Some employees seem to think that any uncomfortable situation at work can become the basis for a lawsuit.
Fortunately, they are wrong. Co-workers don’t always get along, but that’s hardly grounds for a hostile work environment charge.
Recent case: Tracey had a casual friendship with a male co-worker. He began telling her about anonymous notes he and his neighbors had received, which accused the man of having an affair. Then the co-worker suddenly accused Tracey of sending the notes and the two got into an argument.
Tracey went home and refused to return to work. She explained to HR that she felt she was working in a hostile environment. Until the co-worker apologized, she declared, she would not come to work.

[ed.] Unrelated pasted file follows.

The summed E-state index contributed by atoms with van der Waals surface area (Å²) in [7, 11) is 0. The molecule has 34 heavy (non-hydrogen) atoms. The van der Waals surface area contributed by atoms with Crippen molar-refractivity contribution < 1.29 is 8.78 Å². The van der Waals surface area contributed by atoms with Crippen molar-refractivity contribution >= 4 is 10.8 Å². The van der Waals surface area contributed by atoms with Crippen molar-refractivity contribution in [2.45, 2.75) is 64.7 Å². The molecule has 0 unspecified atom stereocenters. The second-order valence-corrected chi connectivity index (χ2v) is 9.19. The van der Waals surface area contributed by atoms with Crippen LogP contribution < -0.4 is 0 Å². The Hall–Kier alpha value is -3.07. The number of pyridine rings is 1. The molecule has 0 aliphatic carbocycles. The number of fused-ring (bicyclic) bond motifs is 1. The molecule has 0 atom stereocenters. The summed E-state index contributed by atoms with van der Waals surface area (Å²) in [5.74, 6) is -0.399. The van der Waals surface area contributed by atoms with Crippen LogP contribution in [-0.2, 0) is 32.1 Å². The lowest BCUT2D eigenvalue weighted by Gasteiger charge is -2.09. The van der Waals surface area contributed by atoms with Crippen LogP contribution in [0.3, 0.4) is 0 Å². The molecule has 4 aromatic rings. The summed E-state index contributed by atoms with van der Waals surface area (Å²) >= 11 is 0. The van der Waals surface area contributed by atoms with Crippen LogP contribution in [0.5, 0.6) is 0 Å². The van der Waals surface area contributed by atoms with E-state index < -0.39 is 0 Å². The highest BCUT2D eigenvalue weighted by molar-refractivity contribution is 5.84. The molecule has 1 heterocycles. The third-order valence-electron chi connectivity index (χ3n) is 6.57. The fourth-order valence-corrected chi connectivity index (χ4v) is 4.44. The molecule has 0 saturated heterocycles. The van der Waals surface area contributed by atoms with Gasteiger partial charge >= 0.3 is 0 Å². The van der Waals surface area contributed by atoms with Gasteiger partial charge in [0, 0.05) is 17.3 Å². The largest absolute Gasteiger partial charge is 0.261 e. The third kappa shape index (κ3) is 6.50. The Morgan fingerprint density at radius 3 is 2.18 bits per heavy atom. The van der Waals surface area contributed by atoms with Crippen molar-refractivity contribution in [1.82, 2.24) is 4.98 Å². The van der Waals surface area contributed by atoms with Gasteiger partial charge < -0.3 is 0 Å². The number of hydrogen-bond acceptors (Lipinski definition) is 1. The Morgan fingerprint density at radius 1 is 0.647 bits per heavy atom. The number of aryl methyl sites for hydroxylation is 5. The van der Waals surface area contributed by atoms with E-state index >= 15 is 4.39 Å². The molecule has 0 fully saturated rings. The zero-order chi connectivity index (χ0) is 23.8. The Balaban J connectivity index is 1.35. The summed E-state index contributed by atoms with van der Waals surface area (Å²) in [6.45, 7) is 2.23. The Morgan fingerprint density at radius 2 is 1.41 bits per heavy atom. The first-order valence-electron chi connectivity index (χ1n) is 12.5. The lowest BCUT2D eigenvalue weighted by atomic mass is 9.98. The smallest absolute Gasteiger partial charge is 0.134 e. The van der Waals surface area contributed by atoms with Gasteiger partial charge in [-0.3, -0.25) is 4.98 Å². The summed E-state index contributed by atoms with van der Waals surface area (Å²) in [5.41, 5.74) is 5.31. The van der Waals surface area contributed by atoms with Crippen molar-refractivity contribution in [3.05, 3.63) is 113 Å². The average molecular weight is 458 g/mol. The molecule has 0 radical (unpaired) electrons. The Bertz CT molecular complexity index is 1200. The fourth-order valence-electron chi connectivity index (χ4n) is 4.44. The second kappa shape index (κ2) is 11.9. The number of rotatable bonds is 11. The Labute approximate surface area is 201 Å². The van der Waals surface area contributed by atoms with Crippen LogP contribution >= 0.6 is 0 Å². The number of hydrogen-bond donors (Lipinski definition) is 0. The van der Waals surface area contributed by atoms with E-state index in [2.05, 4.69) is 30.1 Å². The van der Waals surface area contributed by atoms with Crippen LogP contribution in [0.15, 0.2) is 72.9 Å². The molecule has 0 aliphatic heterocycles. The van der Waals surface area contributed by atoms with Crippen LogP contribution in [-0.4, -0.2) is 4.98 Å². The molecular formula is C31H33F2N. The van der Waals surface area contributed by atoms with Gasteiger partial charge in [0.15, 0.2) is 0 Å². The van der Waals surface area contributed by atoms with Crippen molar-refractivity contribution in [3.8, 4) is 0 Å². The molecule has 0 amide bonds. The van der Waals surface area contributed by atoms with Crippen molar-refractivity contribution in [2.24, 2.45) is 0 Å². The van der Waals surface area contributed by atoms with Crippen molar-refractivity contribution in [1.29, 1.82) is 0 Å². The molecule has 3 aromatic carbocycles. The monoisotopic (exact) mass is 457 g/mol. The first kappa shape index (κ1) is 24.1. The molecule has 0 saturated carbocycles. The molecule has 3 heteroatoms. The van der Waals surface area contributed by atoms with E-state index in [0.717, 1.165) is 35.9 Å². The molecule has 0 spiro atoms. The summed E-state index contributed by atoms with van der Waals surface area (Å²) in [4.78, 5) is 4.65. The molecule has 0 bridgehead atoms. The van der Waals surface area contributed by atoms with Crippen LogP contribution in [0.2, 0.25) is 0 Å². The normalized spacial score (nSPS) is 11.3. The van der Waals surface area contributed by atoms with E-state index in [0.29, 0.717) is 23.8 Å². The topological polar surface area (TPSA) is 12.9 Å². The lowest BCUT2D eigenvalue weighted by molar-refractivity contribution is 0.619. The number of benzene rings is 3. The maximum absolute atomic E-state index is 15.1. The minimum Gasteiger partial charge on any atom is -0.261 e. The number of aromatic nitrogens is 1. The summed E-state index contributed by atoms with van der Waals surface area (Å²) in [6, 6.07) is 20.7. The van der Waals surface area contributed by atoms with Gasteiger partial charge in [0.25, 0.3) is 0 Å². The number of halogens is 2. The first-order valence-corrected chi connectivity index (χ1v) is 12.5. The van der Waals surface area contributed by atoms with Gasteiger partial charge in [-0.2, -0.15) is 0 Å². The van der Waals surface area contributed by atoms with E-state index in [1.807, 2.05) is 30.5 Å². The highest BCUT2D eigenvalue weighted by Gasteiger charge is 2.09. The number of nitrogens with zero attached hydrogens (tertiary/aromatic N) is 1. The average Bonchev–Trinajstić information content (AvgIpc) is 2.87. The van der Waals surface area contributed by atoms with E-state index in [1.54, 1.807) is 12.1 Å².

Then she filed an EEOC complaint alleging sexual harassment, citing the prior conversations that she now said were “sordid.”
Meanwhile, the company kept urging Tracey to come back and even suggested she takeuntil she felt better equipped to deal with her co-worker. She never filled out the .
The court dismissed Tracey’s EEOC case. It reasoned that the argument between Tracey and her co-worker didn’t have anything to do with her protected characteristics but was merely a workplace annoyance. Plus, nothing she described would have been enough to make a reasonable employee quit. (Cuozzo v. American Rock Salt Company, et al., No. 12-6215, WD NY, 2014)
- Take harassment seriously, even if complaint comes late
- Different pay for men and women? Prepare to explain 'other than sex' factors
- Keep records from unemployment comp case --you might need them later if employee sues
- Employee complained in the past? Keep that info from new supervisor
- Don't block transfer as reasonable accommodation